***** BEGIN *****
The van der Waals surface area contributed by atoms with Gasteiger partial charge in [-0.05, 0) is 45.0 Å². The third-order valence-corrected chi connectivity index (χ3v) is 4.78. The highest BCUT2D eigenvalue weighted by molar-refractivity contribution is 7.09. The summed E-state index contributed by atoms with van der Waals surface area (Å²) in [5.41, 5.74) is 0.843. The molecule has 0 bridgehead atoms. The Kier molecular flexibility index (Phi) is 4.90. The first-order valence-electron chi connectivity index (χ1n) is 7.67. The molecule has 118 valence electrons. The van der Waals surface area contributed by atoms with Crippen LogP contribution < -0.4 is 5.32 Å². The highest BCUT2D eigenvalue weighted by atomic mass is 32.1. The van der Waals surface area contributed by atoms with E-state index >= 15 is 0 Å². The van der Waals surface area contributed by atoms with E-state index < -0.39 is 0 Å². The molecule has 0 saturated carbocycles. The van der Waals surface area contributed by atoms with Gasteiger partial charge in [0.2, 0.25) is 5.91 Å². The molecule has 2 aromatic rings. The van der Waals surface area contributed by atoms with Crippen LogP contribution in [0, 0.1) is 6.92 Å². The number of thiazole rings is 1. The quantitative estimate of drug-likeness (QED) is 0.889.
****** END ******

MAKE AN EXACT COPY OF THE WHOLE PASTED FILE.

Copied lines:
The van der Waals surface area contributed by atoms with Gasteiger partial charge in [-0.05, 0) is 45.0 Å². The third-order valence-corrected chi connectivity index (χ3v) is 4.78. The highest BCUT2D eigenvalue weighted by molar-refractivity contribution is 7.09. The summed E-state index contributed by atoms with van der Waals surface area (Å²) in [5.41, 5.74) is 0.843. The molecule has 0 bridgehead atoms. The Kier molecular flexibility index (Phi) is 4.90. The first-order valence-electron chi connectivity index (χ1n) is 7.67. The molecule has 118 valence electrons. The van der Waals surface area contributed by atoms with Crippen LogP contribution < -0.4 is 5.32 Å². The highest BCUT2D eigenvalue weighted by atomic mass is 32.1. The van der Waals surface area contributed by atoms with E-state index >= 15 is 0 Å². The van der Waals surface area contributed by atoms with E-state index < -0.39 is 0 Å². The molecule has 0 saturated carbocycles. The van der Waals surface area contributed by atoms with Gasteiger partial charge in [0.2, 0.25) is 5.91 Å². The molecule has 2 aromatic rings. The van der Waals surface area contributed by atoms with Crippen LogP contribution in [0, 0.1) is 6.92 Å². The number of thiazole rings is 1. The quantitative estimate of drug-likeness (QED) is 0.889.